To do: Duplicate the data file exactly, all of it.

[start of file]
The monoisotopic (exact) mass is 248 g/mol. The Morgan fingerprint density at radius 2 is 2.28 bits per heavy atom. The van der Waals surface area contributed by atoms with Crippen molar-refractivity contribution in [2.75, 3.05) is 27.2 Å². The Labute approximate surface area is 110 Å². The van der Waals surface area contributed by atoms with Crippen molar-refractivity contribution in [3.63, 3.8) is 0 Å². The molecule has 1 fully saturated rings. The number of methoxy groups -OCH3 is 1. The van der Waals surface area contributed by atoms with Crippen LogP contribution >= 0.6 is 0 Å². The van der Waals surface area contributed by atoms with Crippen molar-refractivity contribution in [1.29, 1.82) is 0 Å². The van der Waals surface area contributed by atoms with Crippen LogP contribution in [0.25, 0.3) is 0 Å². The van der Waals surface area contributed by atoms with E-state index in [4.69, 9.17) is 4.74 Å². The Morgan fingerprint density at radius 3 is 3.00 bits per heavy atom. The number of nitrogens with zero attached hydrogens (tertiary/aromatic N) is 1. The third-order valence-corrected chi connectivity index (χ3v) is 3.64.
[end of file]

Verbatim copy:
The monoisotopic (exact) mass is 248 g/mol. The Morgan fingerprint density at radius 2 is 2.28 bits per heavy atom. The van der Waals surface area contributed by atoms with Crippen molar-refractivity contribution in [2.75, 3.05) is 27.2 Å². The Labute approximate surface area is 110 Å². The van der Waals surface area contributed by atoms with Crippen molar-refractivity contribution in [3.63, 3.8) is 0 Å². The molecule has 1 fully saturated rings. The number of methoxy groups -OCH3 is 1. The van der Waals surface area contributed by atoms with Crippen LogP contribution >= 0.6 is 0 Å². The van der Waals surface area contributed by atoms with Crippen molar-refractivity contribution in [1.29, 1.82) is 0 Å². The van der Waals surface area contributed by atoms with Crippen LogP contribution in [0.25, 0.3) is 0 Å². The van der Waals surface area contributed by atoms with E-state index in [4.69, 9.17) is 4.74 Å². The Morgan fingerprint density at radius 3 is 3.00 bits per heavy atom. The number of nitrogens with zero attached hydrogens (tertiary/aromatic N) is 1. The third-order valence-corrected chi connectivity index (χ3v) is 3.64.